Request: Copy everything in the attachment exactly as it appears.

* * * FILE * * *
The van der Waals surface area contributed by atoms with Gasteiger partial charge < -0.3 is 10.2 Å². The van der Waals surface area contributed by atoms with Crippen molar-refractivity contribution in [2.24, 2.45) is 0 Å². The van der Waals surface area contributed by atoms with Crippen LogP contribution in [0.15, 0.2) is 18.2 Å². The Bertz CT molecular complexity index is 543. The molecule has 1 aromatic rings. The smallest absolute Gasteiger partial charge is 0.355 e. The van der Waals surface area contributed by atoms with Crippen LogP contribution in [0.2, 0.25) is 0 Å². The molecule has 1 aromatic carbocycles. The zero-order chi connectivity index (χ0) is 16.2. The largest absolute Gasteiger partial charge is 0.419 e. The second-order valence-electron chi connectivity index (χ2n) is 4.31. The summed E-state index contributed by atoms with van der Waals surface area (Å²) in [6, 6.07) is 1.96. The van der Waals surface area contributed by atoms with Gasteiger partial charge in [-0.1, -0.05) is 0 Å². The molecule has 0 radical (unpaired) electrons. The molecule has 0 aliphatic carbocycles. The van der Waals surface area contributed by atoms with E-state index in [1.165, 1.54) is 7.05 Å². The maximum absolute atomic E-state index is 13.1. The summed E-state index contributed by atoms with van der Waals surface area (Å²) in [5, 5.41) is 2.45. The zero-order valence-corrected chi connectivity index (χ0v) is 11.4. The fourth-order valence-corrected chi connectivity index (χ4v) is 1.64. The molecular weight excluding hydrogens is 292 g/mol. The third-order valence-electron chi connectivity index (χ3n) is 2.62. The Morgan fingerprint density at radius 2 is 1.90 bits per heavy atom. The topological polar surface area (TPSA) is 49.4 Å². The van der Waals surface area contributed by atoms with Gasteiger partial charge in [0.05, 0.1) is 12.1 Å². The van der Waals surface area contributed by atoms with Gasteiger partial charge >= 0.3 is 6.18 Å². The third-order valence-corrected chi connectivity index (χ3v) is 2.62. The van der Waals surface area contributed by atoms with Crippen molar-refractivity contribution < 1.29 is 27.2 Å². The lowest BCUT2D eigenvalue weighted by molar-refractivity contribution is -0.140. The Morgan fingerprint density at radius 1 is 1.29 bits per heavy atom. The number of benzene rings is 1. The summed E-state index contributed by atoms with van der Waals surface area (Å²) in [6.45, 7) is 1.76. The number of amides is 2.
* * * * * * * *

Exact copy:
The van der Waals surface area contributed by atoms with Gasteiger partial charge < -0.3 is 10.2 Å². The van der Waals surface area contributed by atoms with Crippen molar-refractivity contribution in [2.24, 2.45) is 0 Å². The van der Waals surface area contributed by atoms with Crippen LogP contribution in [0.15, 0.2) is 18.2 Å². The Bertz CT molecular complexity index is 543. The molecule has 1 aromatic rings. The smallest absolute Gasteiger partial charge is 0.355 e. The van der Waals surface area contributed by atoms with Crippen LogP contribution in [0.2, 0.25) is 0 Å². The molecule has 1 aromatic carbocycles. The zero-order chi connectivity index (χ0) is 16.2. The largest absolute Gasteiger partial charge is 0.419 e. The second-order valence-electron chi connectivity index (χ2n) is 4.31. The summed E-state index contributed by atoms with van der Waals surface area (Å²) in [6, 6.07) is 1.96. The van der Waals surface area contributed by atoms with Gasteiger partial charge in [-0.1, -0.05) is 0 Å². The molecule has 0 radical (unpaired) electrons. The molecule has 0 aliphatic carbocycles. The van der Waals surface area contributed by atoms with E-state index in [1.165, 1.54) is 7.05 Å². The maximum absolute atomic E-state index is 13.1. The summed E-state index contributed by atoms with van der Waals surface area (Å²) in [5, 5.41) is 2.45. The zero-order valence-corrected chi connectivity index (χ0v) is 11.4. The fourth-order valence-corrected chi connectivity index (χ4v) is 1.64. The molecular weight excluding hydrogens is 292 g/mol. The third-order valence-electron chi connectivity index (χ3n) is 2.62. The Morgan fingerprint density at radius 2 is 1.90 bits per heavy atom. The topological polar surface area (TPSA) is 49.4 Å². The van der Waals surface area contributed by atoms with Gasteiger partial charge in [0.05, 0.1) is 12.1 Å². The van der Waals surface area contributed by atoms with Gasteiger partial charge >= 0.3 is 6.18 Å². The third-order valence-corrected chi connectivity index (χ3v) is 2.62. The van der Waals surface area contributed by atoms with Crippen molar-refractivity contribution < 1.29 is 27.2 Å². The lowest BCUT2D eigenvalue weighted by molar-refractivity contribution is -0.140. The Morgan fingerprint density at radius 1 is 1.29 bits per heavy atom. The number of benzene rings is 1. The summed E-state index contributed by atoms with van der Waals surface area (Å²) in [6.45, 7) is 1.76. The number of amides is 2.